Amidst all the post game chatter surrounding the latest addition to the Packers list of 18 injured players, James Jones and Randall Cobb, somewhere in the locker room Eddie Lacy was probably wondering, “When are they going to just give me the damn football?” The Ashwaubenon Eleven escaped Baltimore with their first victory in 39 years, dealing the Ravens only their fourth loss at home in the last 30 games, mainly because their prize rookie running back, Lacy, came through in the clutch when they absolutely needed it.
In a painstakingly brutal game through three periods that saw both teams struggle on offense, it was Lacy that stood out when the dust had finally settled, bouncing off left tackle and sliding to a stop on the final play of the game that sealed the deal for the Packers, although the ending should never have included all that drama.
Despite giving up another inexplicable 4th and 21 conversion to the Ravens late in the game that eventually led to on one-handded TD grab by the Ravens Dallas Clark that closed the gap to 19-17, it had been an otherwise gritty performance by Dom Caper’s injury riddled unit, led by none other than A.J. Hawk, who had a career day in a career that has had few, if any, memorable moments.
And without two of his top targets at his disposal late in the game, Jones and Cobb, Aaron Rodgers had put up mostly pedestrian numbers all day. A 64 yard TD bomb to Jordy Nelson off a deadly play action fake (thank you again, Eddie Lacy) and another big 53 year hook up with a nearly invisible Jermichael Finley on the final, game clinching drive, bailed out an otherwise mediocre day for Rodgers.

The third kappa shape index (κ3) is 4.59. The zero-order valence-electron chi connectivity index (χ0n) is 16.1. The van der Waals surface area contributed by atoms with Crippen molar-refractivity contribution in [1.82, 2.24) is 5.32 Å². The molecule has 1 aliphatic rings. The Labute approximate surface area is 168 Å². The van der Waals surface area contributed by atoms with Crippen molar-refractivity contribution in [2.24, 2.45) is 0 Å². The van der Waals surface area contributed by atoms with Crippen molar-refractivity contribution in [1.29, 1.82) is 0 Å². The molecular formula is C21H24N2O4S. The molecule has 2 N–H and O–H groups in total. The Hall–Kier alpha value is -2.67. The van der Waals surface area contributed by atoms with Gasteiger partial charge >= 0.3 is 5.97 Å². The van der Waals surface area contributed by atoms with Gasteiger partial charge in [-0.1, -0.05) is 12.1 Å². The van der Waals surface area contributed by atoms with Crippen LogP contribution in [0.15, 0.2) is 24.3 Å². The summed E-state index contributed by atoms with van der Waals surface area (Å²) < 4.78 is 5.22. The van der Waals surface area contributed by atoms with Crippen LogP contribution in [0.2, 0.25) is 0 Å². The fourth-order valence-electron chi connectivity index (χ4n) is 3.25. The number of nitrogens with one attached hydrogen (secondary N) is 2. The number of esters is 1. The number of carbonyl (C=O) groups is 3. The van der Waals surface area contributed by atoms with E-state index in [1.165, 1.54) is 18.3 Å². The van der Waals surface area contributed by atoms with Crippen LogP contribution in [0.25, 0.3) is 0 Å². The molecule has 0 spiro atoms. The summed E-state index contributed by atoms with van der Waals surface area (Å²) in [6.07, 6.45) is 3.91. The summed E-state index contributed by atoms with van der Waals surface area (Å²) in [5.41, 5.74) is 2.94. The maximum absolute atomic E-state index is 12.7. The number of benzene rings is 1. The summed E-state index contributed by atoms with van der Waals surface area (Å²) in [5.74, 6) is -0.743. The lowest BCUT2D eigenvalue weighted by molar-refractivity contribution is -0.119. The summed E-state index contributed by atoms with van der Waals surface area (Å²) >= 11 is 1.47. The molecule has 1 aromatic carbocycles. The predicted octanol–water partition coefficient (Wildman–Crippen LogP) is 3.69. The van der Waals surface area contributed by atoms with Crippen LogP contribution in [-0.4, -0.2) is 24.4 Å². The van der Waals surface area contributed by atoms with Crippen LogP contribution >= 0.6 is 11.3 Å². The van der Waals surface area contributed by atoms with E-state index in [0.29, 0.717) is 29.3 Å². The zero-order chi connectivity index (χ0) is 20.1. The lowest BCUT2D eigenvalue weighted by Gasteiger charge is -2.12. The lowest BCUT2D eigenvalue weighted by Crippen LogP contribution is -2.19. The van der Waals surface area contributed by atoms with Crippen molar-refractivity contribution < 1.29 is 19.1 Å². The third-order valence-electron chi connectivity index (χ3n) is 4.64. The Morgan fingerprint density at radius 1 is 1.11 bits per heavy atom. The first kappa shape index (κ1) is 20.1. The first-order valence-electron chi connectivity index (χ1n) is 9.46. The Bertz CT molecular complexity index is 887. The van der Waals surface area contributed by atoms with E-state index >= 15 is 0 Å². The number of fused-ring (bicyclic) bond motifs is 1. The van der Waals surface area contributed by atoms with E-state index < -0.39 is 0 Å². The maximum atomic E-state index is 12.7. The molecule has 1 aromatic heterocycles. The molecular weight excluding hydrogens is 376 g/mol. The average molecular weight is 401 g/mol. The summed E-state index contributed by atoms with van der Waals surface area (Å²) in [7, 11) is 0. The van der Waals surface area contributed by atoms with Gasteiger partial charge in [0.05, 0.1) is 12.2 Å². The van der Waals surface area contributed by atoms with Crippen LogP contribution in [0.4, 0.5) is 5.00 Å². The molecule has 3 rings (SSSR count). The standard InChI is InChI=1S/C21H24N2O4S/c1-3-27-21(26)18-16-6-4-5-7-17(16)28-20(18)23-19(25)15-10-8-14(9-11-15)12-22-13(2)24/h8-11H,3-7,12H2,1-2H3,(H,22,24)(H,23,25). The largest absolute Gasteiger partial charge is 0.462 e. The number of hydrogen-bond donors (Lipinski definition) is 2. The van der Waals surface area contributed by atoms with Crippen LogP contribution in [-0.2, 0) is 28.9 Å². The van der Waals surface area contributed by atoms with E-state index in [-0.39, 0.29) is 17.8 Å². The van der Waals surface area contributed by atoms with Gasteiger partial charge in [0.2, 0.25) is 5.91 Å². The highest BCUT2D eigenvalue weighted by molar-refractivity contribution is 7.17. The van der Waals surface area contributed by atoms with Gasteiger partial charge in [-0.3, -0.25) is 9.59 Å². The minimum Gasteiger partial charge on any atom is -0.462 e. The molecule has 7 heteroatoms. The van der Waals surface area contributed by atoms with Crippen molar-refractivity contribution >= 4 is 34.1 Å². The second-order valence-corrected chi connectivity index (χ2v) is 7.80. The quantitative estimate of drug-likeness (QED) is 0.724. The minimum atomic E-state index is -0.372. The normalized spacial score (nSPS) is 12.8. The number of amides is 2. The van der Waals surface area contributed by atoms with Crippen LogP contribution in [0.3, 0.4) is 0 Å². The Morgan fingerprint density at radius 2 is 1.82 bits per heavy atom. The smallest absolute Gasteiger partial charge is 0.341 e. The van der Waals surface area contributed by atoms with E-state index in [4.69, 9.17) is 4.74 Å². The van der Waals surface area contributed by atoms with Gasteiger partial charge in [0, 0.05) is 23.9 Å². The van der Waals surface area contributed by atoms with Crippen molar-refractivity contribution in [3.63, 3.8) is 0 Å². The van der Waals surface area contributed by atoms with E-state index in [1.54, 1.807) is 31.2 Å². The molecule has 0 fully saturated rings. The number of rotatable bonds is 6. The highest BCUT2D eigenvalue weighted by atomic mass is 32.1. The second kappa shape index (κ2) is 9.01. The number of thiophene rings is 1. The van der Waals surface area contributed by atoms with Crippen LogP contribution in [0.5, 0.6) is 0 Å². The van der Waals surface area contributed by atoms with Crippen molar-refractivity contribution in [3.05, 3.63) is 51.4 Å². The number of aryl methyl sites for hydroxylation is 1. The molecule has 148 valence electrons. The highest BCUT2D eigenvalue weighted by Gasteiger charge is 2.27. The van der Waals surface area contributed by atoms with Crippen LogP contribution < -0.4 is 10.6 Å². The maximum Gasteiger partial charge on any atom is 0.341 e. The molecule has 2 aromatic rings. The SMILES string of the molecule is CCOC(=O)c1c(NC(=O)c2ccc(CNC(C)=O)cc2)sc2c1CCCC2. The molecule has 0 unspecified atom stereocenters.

But it was Lacy, from the very first series to the final drive, that should have received the game ball for Green Bay. The rookie from Alabama appears to be the big, bruising running back that the Green and Gold have longed for since, what, the days of John Brockington and McCarthur Lane? Lacy has, it appears, an understanding of the patience needed to identify the seams of Mike McCarthy’s zone blocking run scheme, at least from what we are allowed to see so far. He finished with 23 carries for 123 yards, running game language for “value”, which few Packers fans in the last 20 years would fail to comprehend.
Lacy becomes even more important to the offense now that the receiving corps is thinning out. He also becomes the battering ram that could keep the costly sacrificial time outs the Packers seem to waste every time they face a third and short, back into McCarthy’s pullover pockets.
Most Cheeseheads barely grasp the real meaning of a true running game, but with a healthy Eddie Lacy in the lineup on a regular basis, there’s no real option other than to grind it out now that the receiving corps had been infected by the plague of injuries on the Green Bay sidelines. Just give him the ball, on a regular basis please, maybe even on third and one.